Sunday, April 29, 2012

Obama Extends His Lead, Gingrich to Formally Drop Out, On Behalf of the 1%

Obama Extends His Lead
In my poll tracking, we have 4 new national polls and 5 state level polls this week and they show a distinct trend in the second week of the general election campaign - the Obama campaign is gaining steam.  Now, let's not overstate this case - this is week 2 of what will be a 29 week campaign, so we are sure to see lots of ups and downs.

But in the scheme of a week that saw disappointing economic growth (2.2% GDP growth in Q1 versus an expectation of 2.5% growth), disappointing unemployment claims (388,000 new claims versus an expectation of 365,000) and no real positive news for the President, his gaining ground against Romney is certainly a good thing.

Here are our latest changes:
National Poll Average of Averages: Obama +2.9% (up 2.0% from last week)
State Changes:

Louisiana - moves from Safe Romney to Strong Romney
West Virginia - moves from Safe Romney to Strong Romney
South Carolina - moves from Strong Romney to Likely Romney
South Dakota - moves from Strong Romney to Likely Romney
Arizona - moves from Strong Romney to Likely Romney
Florida - flips from Lean Romney to Lean Obama
Michigan - moves from Likely Obama to Strong Obama
Wisconsin - moves from Likely Obama to Strong Obama
Rhode Island - moves from Strong Obama to Safe Obama
Delaware - moves from Strong Obama to Safe Obama
Maryland - moves from Strong Obama to Safe Obama

Electoral Count: Obama 331, Romney 207 (Obama +28 versus last week)

Gingrich to (Finally) Drop Out
Newt Gingrich is set to formally drop out of the Presidential race this Tuesday, leaving Mitt Romney and Ron Paul as the only official candidate for the Republican nomination.  Gingrich's status as a serious candidate for the Republican nomination has been gone for quite some time now.  Since winning an upset victory in South Carolina, his only victory was in his home state of Georgia and Gingrich came in third in states like Mississippi, where a serious GOP Southern candidate should win.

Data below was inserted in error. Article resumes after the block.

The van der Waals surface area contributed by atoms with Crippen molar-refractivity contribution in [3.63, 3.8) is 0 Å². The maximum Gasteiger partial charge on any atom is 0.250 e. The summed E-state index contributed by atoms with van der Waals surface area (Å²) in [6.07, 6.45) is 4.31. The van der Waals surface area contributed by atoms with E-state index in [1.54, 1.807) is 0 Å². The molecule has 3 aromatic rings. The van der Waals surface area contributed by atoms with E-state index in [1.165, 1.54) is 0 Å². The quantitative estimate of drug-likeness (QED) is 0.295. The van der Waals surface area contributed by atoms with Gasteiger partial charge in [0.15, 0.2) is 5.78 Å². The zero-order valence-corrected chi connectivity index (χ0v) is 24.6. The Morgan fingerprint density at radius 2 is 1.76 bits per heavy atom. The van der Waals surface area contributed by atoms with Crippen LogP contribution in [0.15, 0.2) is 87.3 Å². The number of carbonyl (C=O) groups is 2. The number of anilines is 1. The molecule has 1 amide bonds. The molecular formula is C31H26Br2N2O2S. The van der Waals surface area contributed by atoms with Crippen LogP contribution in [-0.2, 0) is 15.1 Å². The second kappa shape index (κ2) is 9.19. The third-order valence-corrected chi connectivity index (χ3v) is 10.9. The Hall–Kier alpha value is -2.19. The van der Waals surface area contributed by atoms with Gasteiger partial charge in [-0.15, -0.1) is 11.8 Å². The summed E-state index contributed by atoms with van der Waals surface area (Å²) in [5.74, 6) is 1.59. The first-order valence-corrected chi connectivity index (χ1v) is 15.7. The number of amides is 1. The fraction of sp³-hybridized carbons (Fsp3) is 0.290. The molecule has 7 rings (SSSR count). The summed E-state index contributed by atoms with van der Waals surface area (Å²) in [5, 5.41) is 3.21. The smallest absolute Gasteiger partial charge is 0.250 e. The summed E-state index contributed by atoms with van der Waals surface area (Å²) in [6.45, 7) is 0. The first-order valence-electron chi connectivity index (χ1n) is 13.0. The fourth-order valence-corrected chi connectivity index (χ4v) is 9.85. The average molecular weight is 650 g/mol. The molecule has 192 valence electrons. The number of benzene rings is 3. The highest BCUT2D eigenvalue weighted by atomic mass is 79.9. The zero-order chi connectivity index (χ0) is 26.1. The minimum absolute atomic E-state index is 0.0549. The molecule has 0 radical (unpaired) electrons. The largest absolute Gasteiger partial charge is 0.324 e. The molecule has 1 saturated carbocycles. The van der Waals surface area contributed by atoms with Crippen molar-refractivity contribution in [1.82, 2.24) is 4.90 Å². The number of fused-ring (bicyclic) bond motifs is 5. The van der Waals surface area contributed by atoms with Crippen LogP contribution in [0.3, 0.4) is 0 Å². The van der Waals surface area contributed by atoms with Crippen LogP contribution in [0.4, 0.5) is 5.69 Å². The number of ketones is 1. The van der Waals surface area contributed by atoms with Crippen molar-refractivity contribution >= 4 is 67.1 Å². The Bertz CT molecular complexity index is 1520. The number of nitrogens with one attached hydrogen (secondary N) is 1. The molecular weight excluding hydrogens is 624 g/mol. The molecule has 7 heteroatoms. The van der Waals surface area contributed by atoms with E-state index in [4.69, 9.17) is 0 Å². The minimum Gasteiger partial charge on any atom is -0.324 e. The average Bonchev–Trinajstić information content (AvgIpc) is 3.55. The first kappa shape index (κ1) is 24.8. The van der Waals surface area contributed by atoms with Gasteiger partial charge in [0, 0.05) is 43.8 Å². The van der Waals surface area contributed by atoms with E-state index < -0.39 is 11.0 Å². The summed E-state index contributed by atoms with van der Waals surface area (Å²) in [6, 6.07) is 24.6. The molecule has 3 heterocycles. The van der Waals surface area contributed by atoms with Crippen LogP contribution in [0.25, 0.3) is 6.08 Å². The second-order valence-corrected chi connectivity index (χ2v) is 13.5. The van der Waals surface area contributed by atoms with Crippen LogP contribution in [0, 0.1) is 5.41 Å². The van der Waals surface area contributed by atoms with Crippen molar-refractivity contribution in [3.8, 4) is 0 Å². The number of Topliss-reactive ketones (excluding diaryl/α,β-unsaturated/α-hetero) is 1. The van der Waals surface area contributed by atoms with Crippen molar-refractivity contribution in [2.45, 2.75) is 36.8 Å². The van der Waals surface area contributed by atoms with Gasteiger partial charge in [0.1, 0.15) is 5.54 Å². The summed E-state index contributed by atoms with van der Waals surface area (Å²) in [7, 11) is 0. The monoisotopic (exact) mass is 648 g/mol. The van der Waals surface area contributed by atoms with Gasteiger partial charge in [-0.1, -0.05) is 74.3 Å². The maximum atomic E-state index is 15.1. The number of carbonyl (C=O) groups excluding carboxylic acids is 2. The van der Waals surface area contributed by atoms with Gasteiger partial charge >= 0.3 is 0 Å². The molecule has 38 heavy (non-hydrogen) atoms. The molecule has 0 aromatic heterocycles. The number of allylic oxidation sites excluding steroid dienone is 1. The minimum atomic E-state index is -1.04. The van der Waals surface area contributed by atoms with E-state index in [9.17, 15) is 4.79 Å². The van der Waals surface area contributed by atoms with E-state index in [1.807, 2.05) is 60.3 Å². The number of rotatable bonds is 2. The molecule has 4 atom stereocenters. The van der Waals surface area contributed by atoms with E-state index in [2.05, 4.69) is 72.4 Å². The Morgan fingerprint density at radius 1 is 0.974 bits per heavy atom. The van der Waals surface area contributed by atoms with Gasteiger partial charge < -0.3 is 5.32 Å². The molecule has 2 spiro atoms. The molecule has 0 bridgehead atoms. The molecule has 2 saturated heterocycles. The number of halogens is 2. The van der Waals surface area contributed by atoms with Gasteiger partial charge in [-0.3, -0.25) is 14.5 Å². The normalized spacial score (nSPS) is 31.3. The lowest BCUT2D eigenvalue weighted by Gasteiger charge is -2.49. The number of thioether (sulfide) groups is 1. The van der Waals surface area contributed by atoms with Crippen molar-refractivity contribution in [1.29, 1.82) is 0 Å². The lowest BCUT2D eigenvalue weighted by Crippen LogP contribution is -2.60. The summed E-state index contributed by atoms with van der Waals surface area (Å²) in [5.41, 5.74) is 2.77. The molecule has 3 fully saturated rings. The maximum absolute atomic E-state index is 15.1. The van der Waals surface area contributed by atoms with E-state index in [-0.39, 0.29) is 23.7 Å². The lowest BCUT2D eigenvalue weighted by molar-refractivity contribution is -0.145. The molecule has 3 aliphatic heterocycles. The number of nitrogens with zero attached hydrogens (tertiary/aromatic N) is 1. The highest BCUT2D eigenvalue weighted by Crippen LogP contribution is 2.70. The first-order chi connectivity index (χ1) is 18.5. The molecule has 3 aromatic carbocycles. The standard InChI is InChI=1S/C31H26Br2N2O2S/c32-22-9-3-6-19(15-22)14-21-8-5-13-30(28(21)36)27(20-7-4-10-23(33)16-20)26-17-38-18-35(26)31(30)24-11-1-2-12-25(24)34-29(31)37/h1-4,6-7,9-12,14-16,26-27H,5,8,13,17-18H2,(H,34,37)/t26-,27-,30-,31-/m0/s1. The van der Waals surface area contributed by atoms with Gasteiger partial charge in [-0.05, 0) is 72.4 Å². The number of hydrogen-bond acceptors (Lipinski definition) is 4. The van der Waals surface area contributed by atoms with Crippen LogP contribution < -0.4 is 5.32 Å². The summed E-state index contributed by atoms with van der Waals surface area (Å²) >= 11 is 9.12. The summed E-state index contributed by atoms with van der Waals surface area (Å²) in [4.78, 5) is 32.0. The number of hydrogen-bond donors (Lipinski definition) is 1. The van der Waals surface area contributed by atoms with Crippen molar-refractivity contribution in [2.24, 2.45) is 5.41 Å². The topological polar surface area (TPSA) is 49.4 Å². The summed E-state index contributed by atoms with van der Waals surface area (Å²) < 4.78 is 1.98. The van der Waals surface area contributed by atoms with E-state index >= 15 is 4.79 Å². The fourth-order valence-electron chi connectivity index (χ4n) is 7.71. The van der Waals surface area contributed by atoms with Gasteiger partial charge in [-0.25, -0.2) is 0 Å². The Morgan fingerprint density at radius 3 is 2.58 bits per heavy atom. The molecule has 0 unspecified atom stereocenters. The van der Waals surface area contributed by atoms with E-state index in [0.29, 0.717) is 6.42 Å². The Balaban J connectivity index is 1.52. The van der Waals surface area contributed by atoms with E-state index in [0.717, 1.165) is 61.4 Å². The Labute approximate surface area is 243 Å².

We've all sort of moved on to the general election, so Gingrich's departure will be to very little fanfare.

In the most technical sense, Romney is still yet to clinch the nomination.  My current delegate count puts his total at 865 delegates out of 1,144 needed to clinch the nomination.  But with only Ron Paul to deal with, Romney should make short work of gaining the remaining 279 he needs.  132 delegates are allocated in the three races on May 8th, 63 on May 15th, 81 on May 22nd, 155 in the Texas Primary on May 29th, 299 on June 5th and 40 in the closing Utah primary on June 26th.

Assuming Romney gets at least 65% of the delegates from here on, he should clinch by May 29th.

 Game on to the general.

In Defense of the 1%
I am not a member of the 1%, as defined by the (now dwindling) Occupy Wall Street protesters.  I have been successful enough in life that my household income is in the top 5% of all households, but not in the top 1%.  I hope to join the 1% as soon as possible, however.

The 1% have been much maligned by the left as of late.  They profit at the expense of the working class.  They don't pay their fair share of taxes.  They looted our economy and gave themselves golden parachutes.